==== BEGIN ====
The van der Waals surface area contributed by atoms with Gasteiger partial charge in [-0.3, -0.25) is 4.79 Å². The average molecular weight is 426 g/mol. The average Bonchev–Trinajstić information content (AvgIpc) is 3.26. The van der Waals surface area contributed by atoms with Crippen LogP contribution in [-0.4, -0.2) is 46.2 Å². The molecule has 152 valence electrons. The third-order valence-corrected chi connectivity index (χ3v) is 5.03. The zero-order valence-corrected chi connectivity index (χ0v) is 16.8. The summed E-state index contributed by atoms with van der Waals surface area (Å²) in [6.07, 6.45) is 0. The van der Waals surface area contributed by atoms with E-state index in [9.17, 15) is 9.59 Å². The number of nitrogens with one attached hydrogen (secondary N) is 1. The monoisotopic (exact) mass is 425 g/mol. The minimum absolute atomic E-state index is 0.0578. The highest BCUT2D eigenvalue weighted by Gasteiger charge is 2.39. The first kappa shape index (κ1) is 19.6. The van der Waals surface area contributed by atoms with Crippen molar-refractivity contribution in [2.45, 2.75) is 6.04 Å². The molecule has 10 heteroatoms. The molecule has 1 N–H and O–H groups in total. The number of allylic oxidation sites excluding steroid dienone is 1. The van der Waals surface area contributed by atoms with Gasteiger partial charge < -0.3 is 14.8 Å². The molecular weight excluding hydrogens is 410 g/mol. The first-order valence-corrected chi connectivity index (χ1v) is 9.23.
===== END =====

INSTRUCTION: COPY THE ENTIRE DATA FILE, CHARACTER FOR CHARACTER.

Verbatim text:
The van der Waals surface area contributed by atoms with Gasteiger partial charge in [-0.3, -0.25) is 4.79 Å². The average molecular weight is 426 g/mol. The average Bonchev–Trinajstić information content (AvgIpc) is 3.26. The van der Waals surface area contributed by atoms with Crippen LogP contribution in [-0.4, -0.2) is 46.2 Å². The molecule has 152 valence electrons. The third-order valence-corrected chi connectivity index (χ3v) is 5.03. The zero-order valence-corrected chi connectivity index (χ0v) is 16.8. The summed E-state index contributed by atoms with van der Waals surface area (Å²) in [6.07, 6.45) is 0. The van der Waals surface area contributed by atoms with E-state index in [9.17, 15) is 9.59 Å². The number of nitrogens with one attached hydrogen (secondary N) is 1. The monoisotopic (exact) mass is 425 g/mol. The minimum absolute atomic E-state index is 0.0578. The highest BCUT2D eigenvalue weighted by Gasteiger charge is 2.39. The first kappa shape index (κ1) is 19.6. The van der Waals surface area contributed by atoms with Crippen molar-refractivity contribution in [2.45, 2.75) is 6.04 Å². The molecule has 10 heteroatoms. The molecule has 1 N–H and O–H groups in total. The number of allylic oxidation sites excluding steroid dienone is 1. The van der Waals surface area contributed by atoms with Gasteiger partial charge < -0.3 is 14.8 Å². The molecular weight excluding hydrogens is 410 g/mol. The first-order valence-corrected chi connectivity index (χ1v) is 9.23.